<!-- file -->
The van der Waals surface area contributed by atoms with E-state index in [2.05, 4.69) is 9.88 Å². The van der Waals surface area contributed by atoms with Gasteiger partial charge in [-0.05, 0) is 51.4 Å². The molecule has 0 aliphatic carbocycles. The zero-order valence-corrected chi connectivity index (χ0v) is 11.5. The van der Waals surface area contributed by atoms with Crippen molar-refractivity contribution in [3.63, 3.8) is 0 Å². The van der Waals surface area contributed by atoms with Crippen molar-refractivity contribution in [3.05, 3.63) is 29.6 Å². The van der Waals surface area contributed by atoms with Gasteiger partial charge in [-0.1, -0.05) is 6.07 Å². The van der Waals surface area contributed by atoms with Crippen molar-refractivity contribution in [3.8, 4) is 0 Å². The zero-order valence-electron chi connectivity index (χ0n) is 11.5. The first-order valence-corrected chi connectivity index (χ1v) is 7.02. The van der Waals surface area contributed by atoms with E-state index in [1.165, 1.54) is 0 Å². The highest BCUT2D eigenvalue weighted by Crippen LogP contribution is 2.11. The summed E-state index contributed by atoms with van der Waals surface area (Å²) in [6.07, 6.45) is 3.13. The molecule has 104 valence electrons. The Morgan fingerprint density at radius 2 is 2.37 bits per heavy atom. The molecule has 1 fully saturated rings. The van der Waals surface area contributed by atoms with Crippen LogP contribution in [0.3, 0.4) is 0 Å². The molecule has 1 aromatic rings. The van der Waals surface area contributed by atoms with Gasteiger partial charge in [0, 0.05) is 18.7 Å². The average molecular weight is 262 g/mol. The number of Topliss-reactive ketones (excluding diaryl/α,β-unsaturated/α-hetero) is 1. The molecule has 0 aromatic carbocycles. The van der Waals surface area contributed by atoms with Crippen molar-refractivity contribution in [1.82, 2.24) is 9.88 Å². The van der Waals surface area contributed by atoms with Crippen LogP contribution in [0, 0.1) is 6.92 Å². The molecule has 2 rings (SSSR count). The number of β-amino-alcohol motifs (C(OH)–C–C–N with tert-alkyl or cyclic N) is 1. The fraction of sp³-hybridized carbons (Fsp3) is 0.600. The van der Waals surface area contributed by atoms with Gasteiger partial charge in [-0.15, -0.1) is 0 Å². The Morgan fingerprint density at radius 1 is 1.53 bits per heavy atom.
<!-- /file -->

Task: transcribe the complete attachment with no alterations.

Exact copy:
The van der Waals surface area contributed by atoms with E-state index in [2.05, 4.69) is 9.88 Å². The van der Waals surface area contributed by atoms with Gasteiger partial charge in [-0.05, 0) is 51.4 Å². The molecule has 0 aliphatic carbocycles. The zero-order valence-corrected chi connectivity index (χ0v) is 11.5. The van der Waals surface area contributed by atoms with Crippen molar-refractivity contribution in [3.63, 3.8) is 0 Å². The van der Waals surface area contributed by atoms with Crippen molar-refractivity contribution in [3.05, 3.63) is 29.6 Å². The van der Waals surface area contributed by atoms with Gasteiger partial charge in [-0.1, -0.05) is 6.07 Å². The van der Waals surface area contributed by atoms with Crippen molar-refractivity contribution in [3.8, 4) is 0 Å². The zero-order valence-electron chi connectivity index (χ0n) is 11.5. The first-order valence-corrected chi connectivity index (χ1v) is 7.02. The van der Waals surface area contributed by atoms with E-state index in [1.165, 1.54) is 0 Å². The highest BCUT2D eigenvalue weighted by Crippen LogP contribution is 2.11. The summed E-state index contributed by atoms with van der Waals surface area (Å²) in [6.07, 6.45) is 3.13. The molecule has 104 valence electrons. The Morgan fingerprint density at radius 2 is 2.37 bits per heavy atom. The molecule has 1 fully saturated rings. The van der Waals surface area contributed by atoms with Crippen LogP contribution in [0.3, 0.4) is 0 Å². The molecule has 1 aromatic rings. The van der Waals surface area contributed by atoms with Gasteiger partial charge in [0, 0.05) is 18.7 Å². The average molecular weight is 262 g/mol. The number of Topliss-reactive ketones (excluding diaryl/α,β-unsaturated/α-hetero) is 1. The molecule has 0 aromatic carbocycles. The van der Waals surface area contributed by atoms with Crippen molar-refractivity contribution in [1.82, 2.24) is 9.88 Å². The van der Waals surface area contributed by atoms with Crippen LogP contribution in [0, 0.1) is 6.92 Å². The molecule has 2 rings (SSSR count). The number of β-amino-alcohol motifs (C(OH)–C–C–N with tert-alkyl or cyclic N) is 1. The fraction of sp³-hybridized carbons (Fsp3) is 0.600. The van der Waals surface area contributed by atoms with Gasteiger partial charge in [-0.15, -0.1) is 0 Å². The Morgan fingerprint density at radius 1 is 1.53 bits per heavy atom.